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Wallace’s fieldwork and experiences in the Malay Archipelago led him to formulate a theory of evolution through natural selection, and during his travels he shared this with Charles Darwin, who was surprised to find his own thoughts so closely mirrored.While he was still exploring the islands, Wallace’s writings would be published alongside Darwin’s – much to his delight – in the 1858 paper presented to the Linnean Society in London, the first time the theory was presented to the public. This Folio edition brings together a wealth of pictorial material associated with Wallace and the Malay trip: Wallace’s own watercolours and drawings from his notebooks and journals, beautiful natural history paintings of birds, insects, butterflies and plants (many only previously published in 19th-century zoological journals), original photographs, paintings and colour lithographs of local scenes.

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However, Malaysia’s road deaths still remain high in comparison to other countries.

Most of the 23 countries in the IRTAD have less than 10 road deaths per billion vehicle-kilometer in 2012.

On this expedition, in addition to collecting more than 5,000 species new to science, Wallace formulated his ideas on the theory of natural selection, jointly publishing a paper with Charles Darwin on the subject in 1858, one of the most significant scientific papers in the history of biology. He is regarded today as the founder of evolutionary biogeography.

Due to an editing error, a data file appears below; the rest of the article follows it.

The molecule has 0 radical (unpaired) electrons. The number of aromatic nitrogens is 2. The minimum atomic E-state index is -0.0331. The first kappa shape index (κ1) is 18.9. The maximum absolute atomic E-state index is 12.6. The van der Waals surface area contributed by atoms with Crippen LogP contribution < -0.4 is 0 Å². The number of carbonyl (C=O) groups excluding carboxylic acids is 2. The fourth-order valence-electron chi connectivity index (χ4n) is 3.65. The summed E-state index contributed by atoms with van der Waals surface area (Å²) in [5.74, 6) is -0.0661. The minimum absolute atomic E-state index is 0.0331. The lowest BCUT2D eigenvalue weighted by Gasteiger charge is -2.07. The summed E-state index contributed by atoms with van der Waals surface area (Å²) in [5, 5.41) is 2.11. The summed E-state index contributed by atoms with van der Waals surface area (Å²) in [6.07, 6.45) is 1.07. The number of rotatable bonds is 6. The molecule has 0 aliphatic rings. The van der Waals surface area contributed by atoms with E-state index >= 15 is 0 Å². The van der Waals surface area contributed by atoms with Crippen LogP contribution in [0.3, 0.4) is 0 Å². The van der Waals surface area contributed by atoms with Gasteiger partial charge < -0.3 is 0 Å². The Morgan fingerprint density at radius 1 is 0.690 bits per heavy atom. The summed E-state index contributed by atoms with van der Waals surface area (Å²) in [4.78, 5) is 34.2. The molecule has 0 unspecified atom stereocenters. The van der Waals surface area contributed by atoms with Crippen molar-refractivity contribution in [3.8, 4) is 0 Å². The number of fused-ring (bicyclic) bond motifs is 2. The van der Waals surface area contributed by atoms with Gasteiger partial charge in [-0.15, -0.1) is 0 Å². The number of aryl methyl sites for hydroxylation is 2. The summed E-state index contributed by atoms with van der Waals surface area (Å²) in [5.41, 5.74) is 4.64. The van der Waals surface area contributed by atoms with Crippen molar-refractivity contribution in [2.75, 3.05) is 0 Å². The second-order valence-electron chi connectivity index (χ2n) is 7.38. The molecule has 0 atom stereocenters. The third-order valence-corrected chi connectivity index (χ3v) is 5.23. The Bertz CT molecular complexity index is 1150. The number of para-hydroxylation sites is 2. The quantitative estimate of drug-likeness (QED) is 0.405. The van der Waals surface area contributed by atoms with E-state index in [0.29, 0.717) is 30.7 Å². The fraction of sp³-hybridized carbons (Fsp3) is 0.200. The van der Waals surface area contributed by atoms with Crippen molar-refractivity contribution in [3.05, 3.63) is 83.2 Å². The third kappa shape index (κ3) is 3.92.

Honours awarded for the many important contributions he made to biology, geography, geology and anthropology include: the Gold Medal (Société de Géographie); the Founder’s Medal (Royal Geographical Society); the Darwin-Wallace and Linnean Gold Medals (Linnean Society); the Copley, Darwin and Royal Medals (Royal Society); and the Order of Merit (the greatest honour that can be given to a civilian by the ruling British monarch). In 1997 he was awarded the Royal Society Faraday Medal for his contribution to the public understanding of science in areas such as human evolution and variation, race, sex, inherited disease and genetic manipulation through his many broadcasts on radio and television, his lectures and publications.

The Member of Parliament (MP) of Kluang recently wrote about the rising number of road fatalities in Malaysia.

His article cited the 2013 World Health Organization (WHO) report that purportedly showed that Malaysia “has the highest deaths on the road compared to any other nation in the world”.

He was also the pre-eminent tropical biologist of his day, with many years of field experience in the Amazon Basin (with the naturalist Henry Bates) and the islands of South East Asia.

(1869), his account of an eight-year collecting expedition (1854–62) around Singapore, Malaysia, Indonesia and East Timor, is the most celebrated of all travel writings on this region, and ranks as one of the best scientific travel books of the 19th century.

The text also includes over 60 integrated black and white engravings.

Wallace expert George Beccaloni has contributed an introduction that provides a detailed overview of the great scientist’s unusual beginnings and his significance as a pioneer of evolutionary theory, while geneticist and science writer Steve Jones has written a preface celebrating Wallace’s passion for biology.

However, when expressed as the number of road deaths per 100,000 vehicles, Tonga has 103 whereas Australia 7.

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